Saturday, February 21, 2009

Dr. Duke's Day of Rest

I don't think Dr. Duke ever really gets a day off (most of the time I don't even think he gets consecutive hours of sleep at night). Today, however, his surgery schedule is slightly shorter - Dad's not on the list. Since he got the new micro-shift yesterday, today he's only having "micro-surgery". I got to see dad (and some of the micro-team) today. Even the newbies are already trying to escape.

Dr. Duke reported yesterday that the maggots are working. The ones he removed yesterday had grown quite large.

"They're about this big (*motions his pointer finger and thumb to signify about half an inch*) and they eat like teenage boys."

So, we asked for hungry maggots and that's what we got. Tomorrow they plan to do a routine wash out, and then on Monday the 3rd string of maggots will get to work their magic.

Friday, February 20, 2009

He's Out

Out of surgery and doing well.

Surgery 18, Day 24

Dad's back in surgery.

Please say prayers for Dad, Dr. Duke, and (as odd as it sounds) even his new little micro-team.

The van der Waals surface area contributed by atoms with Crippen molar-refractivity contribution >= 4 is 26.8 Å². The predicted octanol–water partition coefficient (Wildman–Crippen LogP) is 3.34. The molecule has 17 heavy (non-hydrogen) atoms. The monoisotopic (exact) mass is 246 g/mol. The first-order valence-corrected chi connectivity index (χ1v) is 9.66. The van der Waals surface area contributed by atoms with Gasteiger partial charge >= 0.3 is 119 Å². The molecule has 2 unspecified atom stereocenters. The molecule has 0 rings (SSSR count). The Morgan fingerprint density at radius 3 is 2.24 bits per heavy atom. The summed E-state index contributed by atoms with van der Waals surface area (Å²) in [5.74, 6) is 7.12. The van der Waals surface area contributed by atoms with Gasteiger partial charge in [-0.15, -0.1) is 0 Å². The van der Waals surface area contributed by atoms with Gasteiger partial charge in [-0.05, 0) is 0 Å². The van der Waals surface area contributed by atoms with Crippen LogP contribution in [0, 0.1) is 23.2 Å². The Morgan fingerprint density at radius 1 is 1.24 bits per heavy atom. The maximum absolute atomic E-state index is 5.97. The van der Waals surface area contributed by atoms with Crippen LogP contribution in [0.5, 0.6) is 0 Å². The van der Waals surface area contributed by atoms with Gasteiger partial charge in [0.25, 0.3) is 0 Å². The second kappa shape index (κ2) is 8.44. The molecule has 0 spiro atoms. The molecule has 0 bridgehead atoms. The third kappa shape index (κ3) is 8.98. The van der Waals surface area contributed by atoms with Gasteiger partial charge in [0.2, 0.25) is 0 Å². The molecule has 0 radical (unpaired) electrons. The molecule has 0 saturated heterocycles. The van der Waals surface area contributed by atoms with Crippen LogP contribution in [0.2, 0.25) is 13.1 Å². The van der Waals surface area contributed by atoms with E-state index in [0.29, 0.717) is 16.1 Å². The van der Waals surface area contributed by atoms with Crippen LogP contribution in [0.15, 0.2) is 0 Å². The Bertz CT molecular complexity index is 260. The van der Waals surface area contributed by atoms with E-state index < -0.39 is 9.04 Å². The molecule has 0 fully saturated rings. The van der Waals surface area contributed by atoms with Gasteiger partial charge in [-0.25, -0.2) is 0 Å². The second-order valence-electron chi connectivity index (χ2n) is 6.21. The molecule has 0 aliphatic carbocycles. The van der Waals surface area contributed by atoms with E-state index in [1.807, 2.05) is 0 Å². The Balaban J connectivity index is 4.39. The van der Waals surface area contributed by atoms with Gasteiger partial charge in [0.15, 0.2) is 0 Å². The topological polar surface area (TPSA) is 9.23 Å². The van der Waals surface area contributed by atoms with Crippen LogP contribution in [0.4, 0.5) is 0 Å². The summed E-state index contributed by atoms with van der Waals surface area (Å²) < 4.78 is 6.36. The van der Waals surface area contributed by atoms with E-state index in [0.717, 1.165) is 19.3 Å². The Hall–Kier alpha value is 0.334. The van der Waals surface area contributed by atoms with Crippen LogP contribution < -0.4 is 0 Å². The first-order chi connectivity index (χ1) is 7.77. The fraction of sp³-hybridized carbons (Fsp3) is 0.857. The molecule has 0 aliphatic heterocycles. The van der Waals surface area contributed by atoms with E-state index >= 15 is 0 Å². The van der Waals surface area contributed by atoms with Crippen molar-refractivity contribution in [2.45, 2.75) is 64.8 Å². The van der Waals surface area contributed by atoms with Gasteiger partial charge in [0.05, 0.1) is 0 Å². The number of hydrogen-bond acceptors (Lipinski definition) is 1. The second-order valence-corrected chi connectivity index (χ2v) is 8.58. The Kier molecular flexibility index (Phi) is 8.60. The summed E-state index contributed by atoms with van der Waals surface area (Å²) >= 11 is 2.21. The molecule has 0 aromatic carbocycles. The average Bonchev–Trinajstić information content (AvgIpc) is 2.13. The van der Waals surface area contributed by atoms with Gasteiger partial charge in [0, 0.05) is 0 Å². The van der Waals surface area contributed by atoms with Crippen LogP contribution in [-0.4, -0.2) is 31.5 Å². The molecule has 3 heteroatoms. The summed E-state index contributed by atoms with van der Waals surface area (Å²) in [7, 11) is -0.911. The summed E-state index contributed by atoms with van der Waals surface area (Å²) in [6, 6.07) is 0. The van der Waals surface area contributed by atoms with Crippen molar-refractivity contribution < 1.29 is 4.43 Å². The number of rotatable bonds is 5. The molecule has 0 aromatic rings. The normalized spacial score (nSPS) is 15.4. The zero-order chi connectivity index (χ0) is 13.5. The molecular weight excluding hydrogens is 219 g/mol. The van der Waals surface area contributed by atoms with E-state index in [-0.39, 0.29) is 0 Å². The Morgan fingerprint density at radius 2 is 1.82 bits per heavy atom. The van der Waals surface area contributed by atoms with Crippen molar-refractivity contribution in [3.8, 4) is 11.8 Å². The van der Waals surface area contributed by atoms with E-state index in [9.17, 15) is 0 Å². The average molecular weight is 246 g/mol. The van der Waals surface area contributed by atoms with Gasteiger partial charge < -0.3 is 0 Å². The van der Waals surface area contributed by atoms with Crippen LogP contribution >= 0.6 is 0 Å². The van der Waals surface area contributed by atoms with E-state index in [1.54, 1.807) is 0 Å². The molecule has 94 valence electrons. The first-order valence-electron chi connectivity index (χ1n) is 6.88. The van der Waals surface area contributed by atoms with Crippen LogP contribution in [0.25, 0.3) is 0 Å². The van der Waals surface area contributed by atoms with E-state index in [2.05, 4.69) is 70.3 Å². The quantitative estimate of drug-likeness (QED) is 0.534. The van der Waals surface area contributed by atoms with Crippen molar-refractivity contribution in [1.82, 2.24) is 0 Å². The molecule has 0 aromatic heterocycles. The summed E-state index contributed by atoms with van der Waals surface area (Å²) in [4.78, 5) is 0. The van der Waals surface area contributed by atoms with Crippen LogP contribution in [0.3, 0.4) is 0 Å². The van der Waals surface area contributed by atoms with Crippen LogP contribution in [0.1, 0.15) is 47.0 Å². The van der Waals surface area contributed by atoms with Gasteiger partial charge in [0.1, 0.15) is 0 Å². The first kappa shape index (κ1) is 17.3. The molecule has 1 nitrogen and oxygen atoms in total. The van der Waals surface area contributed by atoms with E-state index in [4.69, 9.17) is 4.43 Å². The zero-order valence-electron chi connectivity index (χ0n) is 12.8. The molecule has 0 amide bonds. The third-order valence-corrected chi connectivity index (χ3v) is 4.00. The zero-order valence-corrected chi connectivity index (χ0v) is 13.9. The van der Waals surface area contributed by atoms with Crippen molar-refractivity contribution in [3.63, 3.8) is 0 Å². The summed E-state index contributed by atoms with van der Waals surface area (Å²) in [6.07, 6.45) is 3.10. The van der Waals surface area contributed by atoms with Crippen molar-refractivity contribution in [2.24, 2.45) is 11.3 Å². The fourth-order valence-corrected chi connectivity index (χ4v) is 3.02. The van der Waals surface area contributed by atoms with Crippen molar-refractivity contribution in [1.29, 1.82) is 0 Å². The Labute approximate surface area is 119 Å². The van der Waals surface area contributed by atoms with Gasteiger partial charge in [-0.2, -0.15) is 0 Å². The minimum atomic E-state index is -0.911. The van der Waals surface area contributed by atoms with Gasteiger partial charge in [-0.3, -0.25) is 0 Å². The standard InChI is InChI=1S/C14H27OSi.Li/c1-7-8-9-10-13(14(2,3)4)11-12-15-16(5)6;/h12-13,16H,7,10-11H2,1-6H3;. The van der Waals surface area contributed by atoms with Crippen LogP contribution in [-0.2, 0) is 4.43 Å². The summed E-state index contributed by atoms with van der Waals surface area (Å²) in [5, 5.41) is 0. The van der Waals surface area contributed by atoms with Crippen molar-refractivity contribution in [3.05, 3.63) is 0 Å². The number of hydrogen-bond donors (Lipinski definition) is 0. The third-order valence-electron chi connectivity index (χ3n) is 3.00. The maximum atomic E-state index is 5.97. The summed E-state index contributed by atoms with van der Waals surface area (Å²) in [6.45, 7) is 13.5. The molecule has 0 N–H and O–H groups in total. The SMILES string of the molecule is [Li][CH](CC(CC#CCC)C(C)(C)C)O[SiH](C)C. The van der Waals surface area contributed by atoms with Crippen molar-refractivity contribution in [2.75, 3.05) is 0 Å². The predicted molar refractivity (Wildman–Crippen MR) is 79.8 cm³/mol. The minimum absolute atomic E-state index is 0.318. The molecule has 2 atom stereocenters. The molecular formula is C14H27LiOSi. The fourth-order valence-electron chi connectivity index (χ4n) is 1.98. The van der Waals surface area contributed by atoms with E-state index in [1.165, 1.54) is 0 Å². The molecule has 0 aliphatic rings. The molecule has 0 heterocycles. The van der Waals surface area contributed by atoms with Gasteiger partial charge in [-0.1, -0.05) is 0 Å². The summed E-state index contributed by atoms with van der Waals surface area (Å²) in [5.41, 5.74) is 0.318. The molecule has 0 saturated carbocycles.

We don't know much about the progress our micro-surgeons are making, but we do know they are growing. To me this only means one thing... lots of dead tissue eaten. Now, their bellies are full from the feast, and they are looking to escape to freedom. (possibly to take that post Thanksgiving dinner nap)

Dr. Duke showed off his pager yesterday. There was a frantic message from dad's nurse --


Without the wound vac the tape stays moist and some try to crawl under it. Yesterday's nurse was given orders to "quickly smush them if they get out".

This is a side of nursing I never knew about, and an experience that some of the nurses seem to want to quickly forget.

Yesterday evening dad was a little more alert. Maybe it was the "maggot itch" that woke him up (because he really wants to scratch). He was quite squirmy, kicking his legs and wiggling to the edge of the bed. Little does he know that he can't escape the maggots. There are MANY, MANY of them and only one of him. Last night they gave him medicine to help him relax and rest up for today's surgery. On today's surgery agenda - out with the old and in with the new. The next shift of hungry micro-surgeons are scrubbing in.

Thursday, February 19, 2009

Blood Drive = Free Food

The donor bus will be at the St. Philip parking lot next to the youth house on Friday, Feb. 20 from 3-7 p.m. for a blood drive for Louie. To schedule an appointment, visit and click "Digital Donor." Enter sponsor code C047 or contact Janice Kight at 979- 578-2239. The Knights of Columbus Council 2490 will offer each donor a ticket for a fried fish dinner at a later date.

Also if you could please say a little prayer that our "micro surgeons" are able to do their job successfully!